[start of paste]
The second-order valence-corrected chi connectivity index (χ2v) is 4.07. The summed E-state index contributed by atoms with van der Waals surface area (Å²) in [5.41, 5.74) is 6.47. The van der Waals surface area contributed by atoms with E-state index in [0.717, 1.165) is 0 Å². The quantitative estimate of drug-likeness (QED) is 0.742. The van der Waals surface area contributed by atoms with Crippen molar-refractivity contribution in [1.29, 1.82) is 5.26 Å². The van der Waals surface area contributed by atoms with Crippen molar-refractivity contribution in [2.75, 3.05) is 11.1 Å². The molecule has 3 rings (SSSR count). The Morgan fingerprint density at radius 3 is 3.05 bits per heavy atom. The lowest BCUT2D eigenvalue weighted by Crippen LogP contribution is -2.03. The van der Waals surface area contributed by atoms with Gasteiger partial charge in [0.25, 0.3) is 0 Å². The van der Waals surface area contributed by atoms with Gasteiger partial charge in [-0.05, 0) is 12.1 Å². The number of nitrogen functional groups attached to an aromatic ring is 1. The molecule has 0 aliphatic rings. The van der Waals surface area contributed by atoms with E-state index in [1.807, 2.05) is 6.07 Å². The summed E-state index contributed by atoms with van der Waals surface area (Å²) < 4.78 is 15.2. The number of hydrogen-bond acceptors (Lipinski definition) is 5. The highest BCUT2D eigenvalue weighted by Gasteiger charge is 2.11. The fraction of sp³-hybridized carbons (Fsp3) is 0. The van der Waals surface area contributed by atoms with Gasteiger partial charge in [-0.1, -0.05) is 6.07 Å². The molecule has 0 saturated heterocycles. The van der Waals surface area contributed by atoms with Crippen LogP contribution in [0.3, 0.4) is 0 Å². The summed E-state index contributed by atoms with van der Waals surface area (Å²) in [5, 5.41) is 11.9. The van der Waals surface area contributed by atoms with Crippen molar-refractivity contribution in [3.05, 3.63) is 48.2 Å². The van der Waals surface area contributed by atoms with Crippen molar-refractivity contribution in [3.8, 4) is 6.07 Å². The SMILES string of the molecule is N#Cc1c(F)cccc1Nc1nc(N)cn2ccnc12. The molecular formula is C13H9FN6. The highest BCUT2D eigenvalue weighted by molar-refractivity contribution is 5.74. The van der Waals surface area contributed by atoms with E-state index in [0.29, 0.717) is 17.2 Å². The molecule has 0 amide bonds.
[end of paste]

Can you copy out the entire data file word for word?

The second-order valence-corrected chi connectivity index (χ2v) is 4.07. The summed E-state index contributed by atoms with van der Waals surface area (Å²) in [5.41, 5.74) is 6.47. The van der Waals surface area contributed by atoms with E-state index in [0.717, 1.165) is 0 Å². The quantitative estimate of drug-likeness (QED) is 0.742. The van der Waals surface area contributed by atoms with Crippen molar-refractivity contribution in [1.29, 1.82) is 5.26 Å². The van der Waals surface area contributed by atoms with Crippen molar-refractivity contribution in [2.75, 3.05) is 11.1 Å². The molecule has 3 rings (SSSR count). The Morgan fingerprint density at radius 3 is 3.05 bits per heavy atom. The lowest BCUT2D eigenvalue weighted by Crippen LogP contribution is -2.03. The van der Waals surface area contributed by atoms with Gasteiger partial charge in [0.25, 0.3) is 0 Å². The van der Waals surface area contributed by atoms with Gasteiger partial charge in [-0.05, 0) is 12.1 Å². The number of nitrogen functional groups attached to an aromatic ring is 1. The molecule has 0 aliphatic rings. The van der Waals surface area contributed by atoms with E-state index in [1.807, 2.05) is 6.07 Å². The summed E-state index contributed by atoms with van der Waals surface area (Å²) < 4.78 is 15.2. The number of hydrogen-bond acceptors (Lipinski definition) is 5. The highest BCUT2D eigenvalue weighted by Gasteiger charge is 2.11. The fraction of sp³-hybridized carbons (Fsp3) is 0. The van der Waals surface area contributed by atoms with Gasteiger partial charge in [-0.1, -0.05) is 6.07 Å². The molecule has 0 saturated heterocycles. The van der Waals surface area contributed by atoms with Crippen LogP contribution in [0.3, 0.4) is 0 Å². The summed E-state index contributed by atoms with van der Waals surface area (Å²) in [5, 5.41) is 11.9. The van der Waals surface area contributed by atoms with Crippen molar-refractivity contribution in [3.05, 3.63) is 48.2 Å². The van der Waals surface area contributed by atoms with Crippen molar-refractivity contribution in [3.8, 4) is 6.07 Å². The SMILES string of the molecule is N#Cc1c(F)cccc1Nc1nc(N)cn2ccnc12. The molecular formula is C13H9FN6. The highest BCUT2D eigenvalue weighted by molar-refractivity contribution is 5.74. The van der Waals surface area contributed by atoms with E-state index in [0.29, 0.717) is 17.2 Å². The molecule has 0 amide bonds.